Maintaining a budget is essential to keeping your finances in order, but for some people, once their monthly expenses are met they lose track of where their discretionary dollars go —falling into the trap of overspending.
Overspending isn’t always a direct result of financial irresponsibility. The reasons behind it might be psychological in that having purchasing power satisfies some unmet emotional need, or it could be a matter of “keeping up with the Joneses” and choosing to overextend finances for appearance’s sake. Getting clear on why you overspend is the first step toward getting out of an undesirable habit and starting a new, healthy one: saving.
Make positive changes
Redirecting the motivation behind overspending requires taking action:
Track your purchases. Your bank statement is a valuable tool as it gives you a list of where you committed your money on a monthly basis. What it doesn’t tell you, however, is what exactly you’re spending your money on. That trip to the vending machine or that morning drive-through coffee seems like a negligible spend every day, but have you done the math on a weekly or monthly basis? It adds up quickly, and more to the point, is it really necessary? With a little thought and pre-planning, you could implement some budget-friendly solutions for convenience purchases that ultimately save time and money.
Use cash. In the age of debit cards and pay-now apps, this suggestion may seem a little old school, but it works. Put a set amount of cash in your pocket, and limit your spending to that amount. By setting parameters around your buying power, you’ll consider your purchases more carefully — a check-and-balance much less prevalent when using a simple card swipe. Plus, if you run out of cash you have to go to an ATM which is both inconvenient and gives you time to reflect on if what you’re buying is actually a “need” or a “want.” In most cases, the answer may surprise you.
Commit to a budget. You may have set a budget, but it takes some effort to stick with it. Begin at the beginning: How much money do I have? How much do I need to cover my obligations? Once you have the necessities covered, take a look at what’s left over. Use that amount to set a few mini-goals for yourself, like setting aside a set amount for a larger future purchase or saving for vacation. Don’t forget to earmark a small amount to spend on fun, like hobbies or dining out.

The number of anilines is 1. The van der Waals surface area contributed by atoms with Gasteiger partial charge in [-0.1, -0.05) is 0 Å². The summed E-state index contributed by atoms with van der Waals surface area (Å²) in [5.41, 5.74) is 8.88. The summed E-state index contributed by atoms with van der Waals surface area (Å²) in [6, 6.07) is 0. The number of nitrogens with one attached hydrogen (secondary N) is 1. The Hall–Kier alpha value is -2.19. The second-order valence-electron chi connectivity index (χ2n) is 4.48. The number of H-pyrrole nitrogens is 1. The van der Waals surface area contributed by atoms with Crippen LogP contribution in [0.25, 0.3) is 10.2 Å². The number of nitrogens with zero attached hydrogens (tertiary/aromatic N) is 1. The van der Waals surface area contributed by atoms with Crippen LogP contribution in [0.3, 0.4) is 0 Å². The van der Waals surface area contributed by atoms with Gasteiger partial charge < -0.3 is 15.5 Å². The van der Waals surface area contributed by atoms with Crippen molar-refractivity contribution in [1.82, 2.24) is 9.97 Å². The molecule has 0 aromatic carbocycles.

Planning is the key to budgeting your money and finding leaks that could be tripping you up. Be proactive in decision-making and you’ll likely find extra money in your budget that you can use to start saving for retirement or supplement your existing contributions. You may even be able to make the added savings work even harder for your retirement by taking advantage of employer matches, certain tax deductions and the like. After all, the more you save, the faster you can stop working and enjoy your retirement.
Knowing you’re planning for the future means you can truly enjoy the smart purchases you make now. Contact a PAi consultant to talk through your options. Using tools like the CoPilot Years of Retirement feature, we’ll show you how putting away even an extra $50 or $100 compounds over time in a 401(k) plan, and can grow to a substantial amount of retirement savings.
Nicholas Crary, CPFA - Financial Services Representative - firstname.lastname@example.org - 800-236-7400 x3381
Nick is a subject matter expert on 401(k), retirement savings, participant advice, small business 401(k), investments, education on options.